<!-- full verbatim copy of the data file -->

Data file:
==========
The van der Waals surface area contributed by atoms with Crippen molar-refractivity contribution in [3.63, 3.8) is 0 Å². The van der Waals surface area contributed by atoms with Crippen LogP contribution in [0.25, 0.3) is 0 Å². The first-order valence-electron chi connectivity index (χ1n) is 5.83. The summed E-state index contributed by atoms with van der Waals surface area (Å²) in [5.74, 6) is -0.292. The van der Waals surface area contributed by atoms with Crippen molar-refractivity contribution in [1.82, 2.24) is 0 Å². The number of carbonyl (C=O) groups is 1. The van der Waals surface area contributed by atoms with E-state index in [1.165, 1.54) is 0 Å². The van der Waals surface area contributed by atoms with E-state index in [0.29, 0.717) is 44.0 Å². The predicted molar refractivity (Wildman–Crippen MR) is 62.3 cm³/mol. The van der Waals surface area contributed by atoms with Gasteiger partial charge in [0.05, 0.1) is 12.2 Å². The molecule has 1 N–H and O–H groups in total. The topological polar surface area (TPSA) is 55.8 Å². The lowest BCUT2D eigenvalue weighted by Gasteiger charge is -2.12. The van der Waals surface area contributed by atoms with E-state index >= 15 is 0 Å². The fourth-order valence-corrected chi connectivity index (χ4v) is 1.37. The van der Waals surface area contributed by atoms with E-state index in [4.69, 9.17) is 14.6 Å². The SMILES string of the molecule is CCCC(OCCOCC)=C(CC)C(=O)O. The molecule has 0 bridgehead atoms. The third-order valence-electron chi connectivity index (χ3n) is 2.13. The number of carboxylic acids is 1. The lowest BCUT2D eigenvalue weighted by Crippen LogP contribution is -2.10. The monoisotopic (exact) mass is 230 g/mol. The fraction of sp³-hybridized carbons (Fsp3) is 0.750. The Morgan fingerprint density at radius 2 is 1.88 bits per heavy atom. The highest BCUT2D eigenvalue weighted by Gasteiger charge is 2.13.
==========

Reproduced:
The van der Waals surface area contributed by atoms with Crippen molar-refractivity contribution in [3.63, 3.8) is 0 Å². The van der Waals surface area contributed by atoms with Crippen LogP contribution in [0.25, 0.3) is 0 Å². The first-order valence-electron chi connectivity index (χ1n) is 5.83. The summed E-state index contributed by atoms with van der Waals surface area (Å²) in [5.74, 6) is -0.292. The van der Waals surface area contributed by atoms with Crippen molar-refractivity contribution in [1.82, 2.24) is 0 Å². The number of carbonyl (C=O) groups is 1. The van der Waals surface area contributed by atoms with E-state index in [1.165, 1.54) is 0 Å². The van der Waals surface area contributed by atoms with E-state index in [0.29, 0.717) is 44.0 Å². The predicted molar refractivity (Wildman–Crippen MR) is 62.3 cm³/mol. The van der Waals surface area contributed by atoms with Gasteiger partial charge in [0.05, 0.1) is 12.2 Å². The molecule has 1 N–H and O–H groups in total. The topological polar surface area (TPSA) is 55.8 Å². The lowest BCUT2D eigenvalue weighted by Gasteiger charge is -2.12. The van der Waals surface area contributed by atoms with E-state index >= 15 is 0 Å². The fourth-order valence-corrected chi connectivity index (χ4v) is 1.37. The van der Waals surface area contributed by atoms with E-state index in [4.69, 9.17) is 14.6 Å². The SMILES string of the molecule is CCCC(OCCOCC)=C(CC)C(=O)O. The molecule has 0 bridgehead atoms. The third-order valence-electron chi connectivity index (χ3n) is 2.13. The number of carboxylic acids is 1. The lowest BCUT2D eigenvalue weighted by Crippen LogP contribution is -2.10. The monoisotopic (exact) mass is 230 g/mol. The fraction of sp³-hybridized carbons (Fsp3) is 0.750. The Morgan fingerprint density at radius 2 is 1.88 bits per heavy atom. The highest BCUT2D eigenvalue weighted by Gasteiger charge is 2.13.